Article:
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(Image: Return to Seattle)
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Seattle actor/writer/director debuts film about Seattle actor/writer/director coming home

Seattle is a great place, and we get our fair share of films set here, highlighting all the wonders our city has to offer. So there is no shock that a local would want to make a film about his own return. Brock Mullins was born and raised in Seattle and is an UW alumni. He began a career as a sportswriter before foraying into the world of short films.

“Return to Seattle” is Mullins’ first feature film as writer-director. He also stars as the lead, Robert, a former actor and filmmaker who, you guessed it, *returns to Seattle* when his mother passes. As his father’s health is also deteriorating, Robert decides to stay for a while. His career has been on hold anyways, and he could use the time off. He begins seeing Kate (Allie Pratt), a barkeep and a skeptic of his tender pursuits.

At first, things are good. They go on picnics and kiss on the ferry ride home. She is hesitant, but he quickly wins her over. Soon, however, jealousy rears its ugly head in their fledgling relationship. They begin to argue, namely about his rekindled friendship and professional relationship with ex-girlfriend and fellow actor Kirina (Amy Danneker), whom he casts in a film he abruptly decides to “make cheap”.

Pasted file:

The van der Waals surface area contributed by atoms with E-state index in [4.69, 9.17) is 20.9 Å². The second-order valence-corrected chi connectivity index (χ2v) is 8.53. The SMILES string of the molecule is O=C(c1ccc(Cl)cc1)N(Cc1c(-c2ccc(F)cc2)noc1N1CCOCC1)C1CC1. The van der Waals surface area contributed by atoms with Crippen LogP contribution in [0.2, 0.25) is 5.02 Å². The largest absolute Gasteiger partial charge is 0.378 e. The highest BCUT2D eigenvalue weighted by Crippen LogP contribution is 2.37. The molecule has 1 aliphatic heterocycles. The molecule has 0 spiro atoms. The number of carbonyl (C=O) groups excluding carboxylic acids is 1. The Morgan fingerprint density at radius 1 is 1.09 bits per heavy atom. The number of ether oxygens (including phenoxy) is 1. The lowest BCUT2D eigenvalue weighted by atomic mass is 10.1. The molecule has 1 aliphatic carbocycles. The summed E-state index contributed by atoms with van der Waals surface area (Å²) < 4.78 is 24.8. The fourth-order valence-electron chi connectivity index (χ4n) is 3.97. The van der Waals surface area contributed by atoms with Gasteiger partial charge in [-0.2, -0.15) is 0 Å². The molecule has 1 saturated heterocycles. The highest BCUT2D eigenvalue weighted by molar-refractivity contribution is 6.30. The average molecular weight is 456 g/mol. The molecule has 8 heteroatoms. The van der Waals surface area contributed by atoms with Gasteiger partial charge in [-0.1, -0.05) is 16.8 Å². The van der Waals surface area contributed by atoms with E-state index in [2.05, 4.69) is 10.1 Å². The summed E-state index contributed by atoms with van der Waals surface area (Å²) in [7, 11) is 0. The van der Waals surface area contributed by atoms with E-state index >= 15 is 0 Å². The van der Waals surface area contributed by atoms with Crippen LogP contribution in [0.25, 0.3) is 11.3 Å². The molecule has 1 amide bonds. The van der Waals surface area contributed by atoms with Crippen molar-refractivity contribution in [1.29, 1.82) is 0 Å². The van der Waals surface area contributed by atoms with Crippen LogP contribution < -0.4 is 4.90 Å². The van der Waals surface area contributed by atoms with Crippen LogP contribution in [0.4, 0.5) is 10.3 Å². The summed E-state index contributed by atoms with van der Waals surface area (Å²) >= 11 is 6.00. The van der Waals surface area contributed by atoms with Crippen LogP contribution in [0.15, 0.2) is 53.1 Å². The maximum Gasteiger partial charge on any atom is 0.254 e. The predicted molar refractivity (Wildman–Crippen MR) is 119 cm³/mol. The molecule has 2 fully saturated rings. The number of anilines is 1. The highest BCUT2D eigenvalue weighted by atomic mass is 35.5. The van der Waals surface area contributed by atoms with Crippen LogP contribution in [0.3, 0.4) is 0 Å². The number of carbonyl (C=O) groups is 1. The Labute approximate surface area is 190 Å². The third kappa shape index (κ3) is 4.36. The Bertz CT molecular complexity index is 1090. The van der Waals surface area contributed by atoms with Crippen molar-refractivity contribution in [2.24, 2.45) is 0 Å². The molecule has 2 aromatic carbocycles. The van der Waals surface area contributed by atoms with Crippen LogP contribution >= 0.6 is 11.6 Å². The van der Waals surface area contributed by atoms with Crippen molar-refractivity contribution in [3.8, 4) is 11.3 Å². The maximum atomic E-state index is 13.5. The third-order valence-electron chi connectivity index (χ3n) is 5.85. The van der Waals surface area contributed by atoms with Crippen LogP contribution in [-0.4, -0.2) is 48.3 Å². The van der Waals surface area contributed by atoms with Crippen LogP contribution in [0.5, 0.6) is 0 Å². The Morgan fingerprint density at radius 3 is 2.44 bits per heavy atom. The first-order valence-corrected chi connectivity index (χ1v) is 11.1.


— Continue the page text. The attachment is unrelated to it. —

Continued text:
Despite Kate’s eagerness to put a kibosh on production, Robert goes forward with the film, which, as far as we can tell, stars just him and Kirina. The plot revolves around shallow discussions about the differences between Seattle and Los Angeles, and that’s about it.

A Seattle native actor-writer-director makes a film about an actor-writer-director coming back to Seattle. Very meta, right? If only “Return to Seattle” employed a higher perspective and said something – anything – about life, death, love, etc. Instead, it has no real voice and certainly no worthwhile story to tell.

Mullins has heart, and you can feel his passion for Seattle, in particular, the wonder of Washington’s natural splendor. Heavy on establishing shots – heavy, being a kind word for it; suffocating is another – the film has some beautiful images, mainly of the ocean and mountains and trees. These images, however stunning, are used too often as a replacement for action and dialogue. It fills up time and offers us nothing in terms of plot development.

But even when we are watching the actors on screen, there is quite a bit of talking about the plot and not much committing to it. In fact, it’s like that guy who was invisible in high school and shows up at your high school reunion a hot blonde on his arm, bragging about all the important, high-profile “banking” work he does now, only to find out he’s a self-employed “consultant” and the chick is a cousin. All talk, no substance. Characters reiterate the same idea through several scenes until finally they move forward with their exploits. The drama isn’t fluid or natural, but jerks us ever forward to an end that leaves us asking why we should return to Seattle at all.


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